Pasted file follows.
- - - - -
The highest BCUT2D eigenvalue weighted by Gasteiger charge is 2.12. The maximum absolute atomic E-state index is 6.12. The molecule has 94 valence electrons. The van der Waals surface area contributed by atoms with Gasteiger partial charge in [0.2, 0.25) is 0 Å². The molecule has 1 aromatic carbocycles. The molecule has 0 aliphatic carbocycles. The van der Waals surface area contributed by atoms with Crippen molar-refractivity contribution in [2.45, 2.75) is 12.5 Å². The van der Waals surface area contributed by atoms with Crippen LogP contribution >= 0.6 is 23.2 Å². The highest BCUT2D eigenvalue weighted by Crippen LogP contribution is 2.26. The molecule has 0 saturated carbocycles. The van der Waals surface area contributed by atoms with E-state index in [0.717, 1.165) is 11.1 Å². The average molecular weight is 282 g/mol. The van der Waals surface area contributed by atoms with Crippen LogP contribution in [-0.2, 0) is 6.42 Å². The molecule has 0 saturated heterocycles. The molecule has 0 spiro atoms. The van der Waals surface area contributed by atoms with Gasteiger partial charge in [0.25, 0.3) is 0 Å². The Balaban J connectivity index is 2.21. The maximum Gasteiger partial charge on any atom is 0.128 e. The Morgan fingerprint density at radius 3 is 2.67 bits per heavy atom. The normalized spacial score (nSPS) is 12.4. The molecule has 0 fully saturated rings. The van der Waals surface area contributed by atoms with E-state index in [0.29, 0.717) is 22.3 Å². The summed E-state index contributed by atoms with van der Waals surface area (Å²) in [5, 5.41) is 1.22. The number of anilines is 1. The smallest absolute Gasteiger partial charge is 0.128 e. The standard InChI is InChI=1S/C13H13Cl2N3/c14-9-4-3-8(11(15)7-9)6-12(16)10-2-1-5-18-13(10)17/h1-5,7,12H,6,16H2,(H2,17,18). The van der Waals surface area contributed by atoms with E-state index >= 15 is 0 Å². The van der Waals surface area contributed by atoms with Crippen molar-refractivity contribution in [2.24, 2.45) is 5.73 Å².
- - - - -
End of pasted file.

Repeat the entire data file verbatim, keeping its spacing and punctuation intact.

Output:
The highest BCUT2D eigenvalue weighted by Gasteiger charge is 2.12. The maximum absolute atomic E-state index is 6.12. The molecule has 94 valence electrons. The van der Waals surface area contributed by atoms with Gasteiger partial charge in [0.2, 0.25) is 0 Å². The molecule has 1 aromatic carbocycles. The molecule has 0 aliphatic carbocycles. The van der Waals surface area contributed by atoms with Crippen molar-refractivity contribution in [2.45, 2.75) is 12.5 Å². The van der Waals surface area contributed by atoms with Crippen LogP contribution >= 0.6 is 23.2 Å². The highest BCUT2D eigenvalue weighted by Crippen LogP contribution is 2.26. The molecule has 0 saturated carbocycles. The van der Waals surface area contributed by atoms with E-state index in [0.717, 1.165) is 11.1 Å². The average molecular weight is 282 g/mol. The van der Waals surface area contributed by atoms with Crippen LogP contribution in [-0.2, 0) is 6.42 Å². The molecule has 0 saturated heterocycles. The molecule has 0 spiro atoms. The van der Waals surface area contributed by atoms with Gasteiger partial charge in [0.25, 0.3) is 0 Å². The Balaban J connectivity index is 2.21. The maximum Gasteiger partial charge on any atom is 0.128 e. The Morgan fingerprint density at radius 3 is 2.67 bits per heavy atom. The normalized spacial score (nSPS) is 12.4. The molecule has 0 fully saturated rings. The van der Waals surface area contributed by atoms with E-state index in [0.29, 0.717) is 22.3 Å². The summed E-state index contributed by atoms with van der Waals surface area (Å²) in [5, 5.41) is 1.22. The number of anilines is 1. The smallest absolute Gasteiger partial charge is 0.128 e. The standard InChI is InChI=1S/C13H13Cl2N3/c14-9-4-3-8(11(15)7-9)6-12(16)10-2-1-5-18-13(10)17/h1-5,7,12H,6,16H2,(H2,17,18). The van der Waals surface area contributed by atoms with E-state index >= 15 is 0 Å². The van der Waals surface area contributed by atoms with Crippen molar-refractivity contribution in [2.24, 2.45) is 5.73 Å².